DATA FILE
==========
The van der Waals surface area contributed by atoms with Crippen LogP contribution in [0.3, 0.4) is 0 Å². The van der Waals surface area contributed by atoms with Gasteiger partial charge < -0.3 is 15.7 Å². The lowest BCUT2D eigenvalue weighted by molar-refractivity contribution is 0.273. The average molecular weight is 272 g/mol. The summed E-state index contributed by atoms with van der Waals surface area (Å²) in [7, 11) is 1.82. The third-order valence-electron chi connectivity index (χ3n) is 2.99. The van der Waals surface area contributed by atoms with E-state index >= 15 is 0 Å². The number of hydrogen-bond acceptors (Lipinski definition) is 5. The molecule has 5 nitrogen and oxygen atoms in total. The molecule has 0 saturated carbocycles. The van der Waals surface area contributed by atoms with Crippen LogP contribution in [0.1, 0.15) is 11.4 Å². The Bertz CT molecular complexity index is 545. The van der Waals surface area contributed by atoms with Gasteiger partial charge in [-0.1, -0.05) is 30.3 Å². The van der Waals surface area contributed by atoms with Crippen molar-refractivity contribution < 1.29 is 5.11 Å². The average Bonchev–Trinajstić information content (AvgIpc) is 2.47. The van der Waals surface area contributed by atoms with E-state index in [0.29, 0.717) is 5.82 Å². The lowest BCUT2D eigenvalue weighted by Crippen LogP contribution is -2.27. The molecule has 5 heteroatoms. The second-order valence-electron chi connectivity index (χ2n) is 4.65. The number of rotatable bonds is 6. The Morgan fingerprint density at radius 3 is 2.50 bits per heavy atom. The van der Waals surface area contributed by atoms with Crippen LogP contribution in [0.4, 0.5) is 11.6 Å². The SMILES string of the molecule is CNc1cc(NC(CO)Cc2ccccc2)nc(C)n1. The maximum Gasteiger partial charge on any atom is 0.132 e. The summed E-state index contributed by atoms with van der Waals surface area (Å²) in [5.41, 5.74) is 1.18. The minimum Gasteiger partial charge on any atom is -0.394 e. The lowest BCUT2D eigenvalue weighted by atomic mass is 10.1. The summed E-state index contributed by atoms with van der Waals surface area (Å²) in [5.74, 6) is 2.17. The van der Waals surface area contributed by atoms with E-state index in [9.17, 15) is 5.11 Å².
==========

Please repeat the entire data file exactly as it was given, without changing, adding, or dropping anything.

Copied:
The van der Waals surface area contributed by atoms with Crippen LogP contribution in [0.3, 0.4) is 0 Å². The van der Waals surface area contributed by atoms with Gasteiger partial charge < -0.3 is 15.7 Å². The lowest BCUT2D eigenvalue weighted by molar-refractivity contribution is 0.273. The average molecular weight is 272 g/mol. The summed E-state index contributed by atoms with van der Waals surface area (Å²) in [7, 11) is 1.82. The third-order valence-electron chi connectivity index (χ3n) is 2.99. The van der Waals surface area contributed by atoms with E-state index >= 15 is 0 Å². The number of hydrogen-bond acceptors (Lipinski definition) is 5. The molecule has 5 nitrogen and oxygen atoms in total. The molecule has 0 saturated carbocycles. The van der Waals surface area contributed by atoms with Crippen LogP contribution in [0.1, 0.15) is 11.4 Å². The Bertz CT molecular complexity index is 545. The van der Waals surface area contributed by atoms with Gasteiger partial charge in [-0.1, -0.05) is 30.3 Å². The van der Waals surface area contributed by atoms with Crippen molar-refractivity contribution < 1.29 is 5.11 Å². The average Bonchev–Trinajstić information content (AvgIpc) is 2.47. The van der Waals surface area contributed by atoms with E-state index in [0.29, 0.717) is 5.82 Å². The lowest BCUT2D eigenvalue weighted by Crippen LogP contribution is -2.27. The molecule has 5 heteroatoms. The second-order valence-electron chi connectivity index (χ2n) is 4.65. The number of rotatable bonds is 6. The Morgan fingerprint density at radius 3 is 2.50 bits per heavy atom. The van der Waals surface area contributed by atoms with Crippen LogP contribution in [0.4, 0.5) is 11.6 Å². The SMILES string of the molecule is CNc1cc(NC(CO)Cc2ccccc2)nc(C)n1. The maximum Gasteiger partial charge on any atom is 0.132 e. The summed E-state index contributed by atoms with van der Waals surface area (Å²) in [5.41, 5.74) is 1.18. The minimum Gasteiger partial charge on any atom is -0.394 e. The lowest BCUT2D eigenvalue weighted by atomic mass is 10.1. The summed E-state index contributed by atoms with van der Waals surface area (Å²) in [5.74, 6) is 2.17. The van der Waals surface area contributed by atoms with E-state index in [9.17, 15) is 5.11 Å².